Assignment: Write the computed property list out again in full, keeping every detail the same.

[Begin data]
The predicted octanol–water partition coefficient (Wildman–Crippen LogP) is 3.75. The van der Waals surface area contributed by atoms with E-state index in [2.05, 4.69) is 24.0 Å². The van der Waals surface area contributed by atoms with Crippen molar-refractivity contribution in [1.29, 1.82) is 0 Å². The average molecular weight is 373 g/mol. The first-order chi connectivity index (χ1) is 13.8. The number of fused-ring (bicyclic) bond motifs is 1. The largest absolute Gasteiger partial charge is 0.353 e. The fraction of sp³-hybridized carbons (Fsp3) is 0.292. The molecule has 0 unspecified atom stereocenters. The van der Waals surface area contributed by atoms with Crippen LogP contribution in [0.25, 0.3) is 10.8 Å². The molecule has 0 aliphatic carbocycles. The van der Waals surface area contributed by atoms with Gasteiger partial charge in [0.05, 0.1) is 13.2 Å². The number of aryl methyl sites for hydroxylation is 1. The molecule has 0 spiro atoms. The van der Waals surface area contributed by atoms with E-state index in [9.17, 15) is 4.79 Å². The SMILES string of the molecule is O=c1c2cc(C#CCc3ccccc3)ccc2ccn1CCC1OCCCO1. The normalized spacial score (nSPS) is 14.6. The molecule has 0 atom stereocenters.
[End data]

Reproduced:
The predicted octanol–water partition coefficient (Wildman–Crippen LogP) is 3.75. The van der Waals surface area contributed by atoms with E-state index in [2.05, 4.69) is 24.0 Å². The van der Waals surface area contributed by atoms with Crippen molar-refractivity contribution in [1.29, 1.82) is 0 Å². The average molecular weight is 373 g/mol. The first-order chi connectivity index (χ1) is 13.8. The number of fused-ring (bicyclic) bond motifs is 1. The largest absolute Gasteiger partial charge is 0.353 e. The fraction of sp³-hybridized carbons (Fsp3) is 0.292. The molecule has 0 unspecified atom stereocenters. The van der Waals surface area contributed by atoms with Crippen LogP contribution in [0.25, 0.3) is 10.8 Å². The molecule has 0 aliphatic carbocycles. The van der Waals surface area contributed by atoms with Gasteiger partial charge in [0.05, 0.1) is 13.2 Å². The number of aryl methyl sites for hydroxylation is 1. The molecule has 0 spiro atoms. The van der Waals surface area contributed by atoms with E-state index in [9.17, 15) is 4.79 Å². The SMILES string of the molecule is O=c1c2cc(C#CCc3ccccc3)ccc2ccn1CCC1OCCCO1. The normalized spacial score (nSPS) is 14.6. The molecule has 0 atom stereocenters.